Friday, January 31, 2014

Oklahoma Christians Support Satanic Monument

It sometimes seems as if Christians get a bad rap here on Augoeides, for the simple reason that the stories in the news usually feature voices from a loud minority of extremists that, as an occultist, I feel obligated to push back against. However, most Christians in fact don't see themselves as oppressed by the mere existence of other religious beliefs, and understand very clearly that religious freedom isn't free. That is, they know that if they want the freedom to practice their beliefs, they must afford the same liberty to those who follow other spiritual paths.

The recent "Satanic Monument" controversy going on in Oklahoma is a perfect example. While the Christian voices in the media overwhelmingly oppose the monument, Salon has an article up today pointing out that many local Christians support it on religious freedom grounds. That is, they get the point that their extremist brethren have completely missed - religious freedom means religious freedom for everyone.

The announcement sparked outrage from Oklahoma lawmakers, but some residents apparently support the Satanic Temple’s wish to build a statue. “It’s really encouraging. It’s really moving. We do get a lot of messages that start out with the caveat, ‘You know I am a Christian.’ However, and they explain that they appreciate what we’re doing,” explained Lucien Greaves, a spokesperson for the New York based organization. “We’ve gotten a lot of messages from people saying that they served or are serving in the armed forces, and they feel that these values are exactly what we fought for.”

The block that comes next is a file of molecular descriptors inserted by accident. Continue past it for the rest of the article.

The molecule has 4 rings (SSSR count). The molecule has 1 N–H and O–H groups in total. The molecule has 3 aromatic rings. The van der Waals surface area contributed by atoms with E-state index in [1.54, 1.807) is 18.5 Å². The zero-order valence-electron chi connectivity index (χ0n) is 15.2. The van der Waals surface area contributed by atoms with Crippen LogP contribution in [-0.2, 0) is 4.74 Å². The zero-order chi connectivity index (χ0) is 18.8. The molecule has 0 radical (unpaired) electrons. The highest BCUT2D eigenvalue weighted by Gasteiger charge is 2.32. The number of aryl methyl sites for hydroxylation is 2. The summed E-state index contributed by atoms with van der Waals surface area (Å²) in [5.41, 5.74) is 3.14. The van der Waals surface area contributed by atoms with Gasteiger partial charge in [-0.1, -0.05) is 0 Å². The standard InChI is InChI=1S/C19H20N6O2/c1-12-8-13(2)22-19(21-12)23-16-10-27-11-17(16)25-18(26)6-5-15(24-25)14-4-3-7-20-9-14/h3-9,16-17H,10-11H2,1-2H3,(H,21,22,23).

News 9 quoted some residents who supported the idea. “This is kind of what America was based on, freedom of religion. And for us to say whether you believe in it or not, that it shouldn’t be there, is kind of wrong,” said one resident, Bailee Boyce.

To some extent I understand why the media seeks out extreme voices. It makes for bigger controversies and better stories. I've mentioned this before, but hardly anybody realizes that the Westboro Baptist Church is barely a church at all - it has about 20 members, all from one family, and thus is smaller than the local Twin Cities OTO body. But from all the press they get, you would think they were a much larger organization rather than an insignificant fringe faction. The problem there is that chasing such stories results in non-Christians conflating the entire religion with the Poor Oppressed Christian minority, which simply is not the case.

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